Interviews on assistive technology may end up touching on sensitive or private information about a person’s life, such as technology designed to make personal hygiene easier. Before interviewing someone with a disability on such sensitive topics, Abayomi-Paul says reporters should explain what level of detail they would like to get into and why—which can allow a source to make a more informed decision about whether they feel comfortable doing the interview. Shew also suggests explicitly giving sources the option to skip personal questions.
“I firmly believe we’re not entitled to all knowledge,” Shew says. “As disabled people, we’re expected to give others more information about our life than most people are.”
In some cases, Shivas says she will (with editor or publication approval) sometimes send excerpts of her articles to disabled people that she has interviewed to ensure that they are comfortable with the language choices she has made to describe any particularly sensitive information. This practice can ensure that you’re portraying disabled people—who are often misrepresented—with dignity and respect, which can build trust.
If companies are claiming that their products “help” people with disabilities, Brisbin says reporters should ask what that means and what evidence suggests that the assistive technology can actually help.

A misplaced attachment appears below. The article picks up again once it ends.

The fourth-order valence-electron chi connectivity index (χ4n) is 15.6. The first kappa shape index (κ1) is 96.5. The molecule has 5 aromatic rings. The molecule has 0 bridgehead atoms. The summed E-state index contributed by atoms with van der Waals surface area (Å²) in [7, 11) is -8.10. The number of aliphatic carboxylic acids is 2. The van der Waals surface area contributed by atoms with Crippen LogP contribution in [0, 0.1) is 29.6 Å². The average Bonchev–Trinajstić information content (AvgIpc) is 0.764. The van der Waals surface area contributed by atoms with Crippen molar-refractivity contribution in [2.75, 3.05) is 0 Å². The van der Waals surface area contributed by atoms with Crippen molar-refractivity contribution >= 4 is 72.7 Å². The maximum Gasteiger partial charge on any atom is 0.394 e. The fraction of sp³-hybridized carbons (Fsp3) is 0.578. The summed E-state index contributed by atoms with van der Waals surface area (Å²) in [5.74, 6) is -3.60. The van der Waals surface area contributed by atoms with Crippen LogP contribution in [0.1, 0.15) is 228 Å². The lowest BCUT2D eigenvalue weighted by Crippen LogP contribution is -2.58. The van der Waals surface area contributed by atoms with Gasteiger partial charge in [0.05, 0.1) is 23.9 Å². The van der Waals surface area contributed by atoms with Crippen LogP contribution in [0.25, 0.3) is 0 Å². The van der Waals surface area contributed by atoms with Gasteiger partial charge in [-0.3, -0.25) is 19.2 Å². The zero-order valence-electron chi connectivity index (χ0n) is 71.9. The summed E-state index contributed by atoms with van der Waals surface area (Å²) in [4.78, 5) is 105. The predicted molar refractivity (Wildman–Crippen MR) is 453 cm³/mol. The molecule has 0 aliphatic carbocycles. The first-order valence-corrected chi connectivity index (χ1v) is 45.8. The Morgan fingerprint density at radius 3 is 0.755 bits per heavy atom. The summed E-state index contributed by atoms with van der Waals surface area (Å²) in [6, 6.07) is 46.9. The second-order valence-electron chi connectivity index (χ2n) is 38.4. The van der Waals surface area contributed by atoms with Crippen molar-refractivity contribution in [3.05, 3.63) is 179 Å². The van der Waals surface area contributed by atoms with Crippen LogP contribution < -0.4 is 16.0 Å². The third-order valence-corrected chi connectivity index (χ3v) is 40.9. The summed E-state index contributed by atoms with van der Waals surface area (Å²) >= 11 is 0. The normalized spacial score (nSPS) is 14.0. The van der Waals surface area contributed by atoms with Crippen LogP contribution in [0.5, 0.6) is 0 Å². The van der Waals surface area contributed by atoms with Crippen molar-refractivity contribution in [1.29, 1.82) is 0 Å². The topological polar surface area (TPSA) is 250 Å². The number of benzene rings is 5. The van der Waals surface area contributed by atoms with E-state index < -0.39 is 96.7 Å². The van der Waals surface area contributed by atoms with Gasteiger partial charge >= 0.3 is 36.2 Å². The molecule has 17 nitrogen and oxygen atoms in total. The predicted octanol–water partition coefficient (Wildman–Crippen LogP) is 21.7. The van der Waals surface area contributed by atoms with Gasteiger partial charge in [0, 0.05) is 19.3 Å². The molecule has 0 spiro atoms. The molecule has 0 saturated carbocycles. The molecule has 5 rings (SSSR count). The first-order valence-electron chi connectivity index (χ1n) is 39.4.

“My radar goes off when I see things like ‘helps with autism’ because it’s not very specific,” she says. To say that something “helps” with autism obfuscates the exact problem the designers are trying to solve. Is this something that is supposed to reduce anxiety if someone with autism is overstimulated? If so, how, by how much, and where is the evidence? Do they mean that this device increases rates of eye contact in people with autism? That’s a controversial issue—many people with autism don’t see a lack of eye contact as a problem that they need or want to be fixed.
Navigating the Writing
Once it’s time to sit down and actually write the story, reporters should use disability-appropriate words, including terms that the communities or people they’re writing about prefer. The National Center on Disability and Journalism’s style guide is one place to start, but you can also ask your sources directly what language they use to describe themselves, including whether they prefer disability-first language (like “disabled person”) or person-first language (like “person with a disability”).